Weymouth September 2017
By Jeremy Swann
In 2016 after another May with cold water and poor viz the decision was taken to move our Weymouth week to September, the result was warmer water and excellent viz. The weather was as capricious as ever.
On Saturday, our first day, we dived the Alex Van Opstel a Belgium passenger liner sunk in September 1939 by a mine while en route to Antwerp. Our drift dive was scalloping on Lulworth Banks. To our delight the scallops were very plentiful with the young snapping around in front of us like a flock of demented dentures.
Sunday we dived the James Fennel and a scalloping drift on Cannonball Run.
Monday, Tuesday and Wednesday the weather allowed us to dive west of Portland Bill and we enjoyed three stunning wrecks, the Landrail and the submarines the Sidon and M2. The Landrail was a beautiful wreck, very much intact and home to lobsters, conger eels and pollock. The Sidon was sunk about 1955 to be used as an underwater sonar target, a beautiful wreck with the viz so good we could sit on the conning tower and view the whole length of the wreck. The M2 also had viz good enough to explore the hanger and observe the huge conger eels that have made it their home.
Thursday the strong winds that had been threatening us finally arrived, no diving in the morning but we managed the British Inventor in the afternoon. Thursday morning off gave us the opportunity to visit Portland Castle and the Castletown D-Day Centre. The Portland Castle was constructed by Henry V111 as one of a number of forts to protect Weymouth. The D-Day Centre was created to remember the part Weymouth played in the D-Day landings and the Americans troops who sailed from Portland Bill.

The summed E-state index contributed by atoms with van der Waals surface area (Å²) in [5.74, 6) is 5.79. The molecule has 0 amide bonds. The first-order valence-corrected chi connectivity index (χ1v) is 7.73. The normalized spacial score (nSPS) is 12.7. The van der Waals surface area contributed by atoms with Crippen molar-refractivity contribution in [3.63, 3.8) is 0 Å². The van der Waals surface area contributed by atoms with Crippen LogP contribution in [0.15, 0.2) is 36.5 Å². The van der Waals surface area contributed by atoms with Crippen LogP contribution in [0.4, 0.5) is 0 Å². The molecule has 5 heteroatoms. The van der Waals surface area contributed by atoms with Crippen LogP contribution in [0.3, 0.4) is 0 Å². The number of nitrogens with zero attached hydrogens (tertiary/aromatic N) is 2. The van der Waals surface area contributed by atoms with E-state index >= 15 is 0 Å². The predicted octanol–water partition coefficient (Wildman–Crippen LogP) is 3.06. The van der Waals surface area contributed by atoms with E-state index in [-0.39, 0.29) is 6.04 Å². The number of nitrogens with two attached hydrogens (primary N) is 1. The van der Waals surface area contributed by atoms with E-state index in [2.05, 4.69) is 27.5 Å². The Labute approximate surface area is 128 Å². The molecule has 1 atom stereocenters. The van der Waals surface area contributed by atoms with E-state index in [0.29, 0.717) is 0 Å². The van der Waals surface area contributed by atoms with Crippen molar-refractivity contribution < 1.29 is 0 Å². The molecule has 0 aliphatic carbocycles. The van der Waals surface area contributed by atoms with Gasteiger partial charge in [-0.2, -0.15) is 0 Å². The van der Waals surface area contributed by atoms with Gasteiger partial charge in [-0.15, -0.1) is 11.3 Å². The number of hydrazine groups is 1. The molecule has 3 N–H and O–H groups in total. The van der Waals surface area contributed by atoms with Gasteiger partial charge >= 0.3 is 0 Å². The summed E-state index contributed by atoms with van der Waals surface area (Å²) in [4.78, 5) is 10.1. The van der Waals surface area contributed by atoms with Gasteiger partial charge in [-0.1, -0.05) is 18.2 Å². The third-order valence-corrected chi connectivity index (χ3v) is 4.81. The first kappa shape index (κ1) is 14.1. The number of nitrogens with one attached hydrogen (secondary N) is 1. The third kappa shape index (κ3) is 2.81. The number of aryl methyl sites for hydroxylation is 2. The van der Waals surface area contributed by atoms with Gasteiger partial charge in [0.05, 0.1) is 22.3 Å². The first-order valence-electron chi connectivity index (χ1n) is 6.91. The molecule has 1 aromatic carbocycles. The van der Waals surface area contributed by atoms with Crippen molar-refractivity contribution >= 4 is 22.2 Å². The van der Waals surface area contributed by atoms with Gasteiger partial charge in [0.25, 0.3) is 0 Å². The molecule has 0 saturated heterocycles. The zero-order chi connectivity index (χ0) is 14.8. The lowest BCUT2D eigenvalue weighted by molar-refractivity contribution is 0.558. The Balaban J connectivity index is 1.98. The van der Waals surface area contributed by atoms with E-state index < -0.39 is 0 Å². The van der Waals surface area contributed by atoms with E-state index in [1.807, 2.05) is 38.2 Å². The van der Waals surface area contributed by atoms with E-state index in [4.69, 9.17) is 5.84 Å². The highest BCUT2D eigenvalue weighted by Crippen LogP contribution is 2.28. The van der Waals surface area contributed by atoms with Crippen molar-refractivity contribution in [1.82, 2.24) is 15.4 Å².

Friday we dived the Binnendijk, a Dutch steamship that was sunk by a mine in 1939. Our drift dive was again on Cannonball Run and another haul of scallops to add to the full goody bags hanging from the pontoon in the harbour.
Weymouth was a fun week of diving, the wrecks were full of crabs and lobsters and lots ended up in goody bags after each dive. Our surface interval time was spent fishing, not as successful as other years. It is amazing how the smallest of mackerel can get themselves hooked. Jim managed to catch 4 or 5 of them at a time all about 3 inches long. Gi had better luck and hooked some large enough to fillet and have for supper. I hooked a cuttlefish but on reaching the surface it spat out a jet of water, unhooked itself and disappeared under the waves. Kevin caught a red gurnard, much too cute to keep and it was carefully taken off the hook and returned to the sea.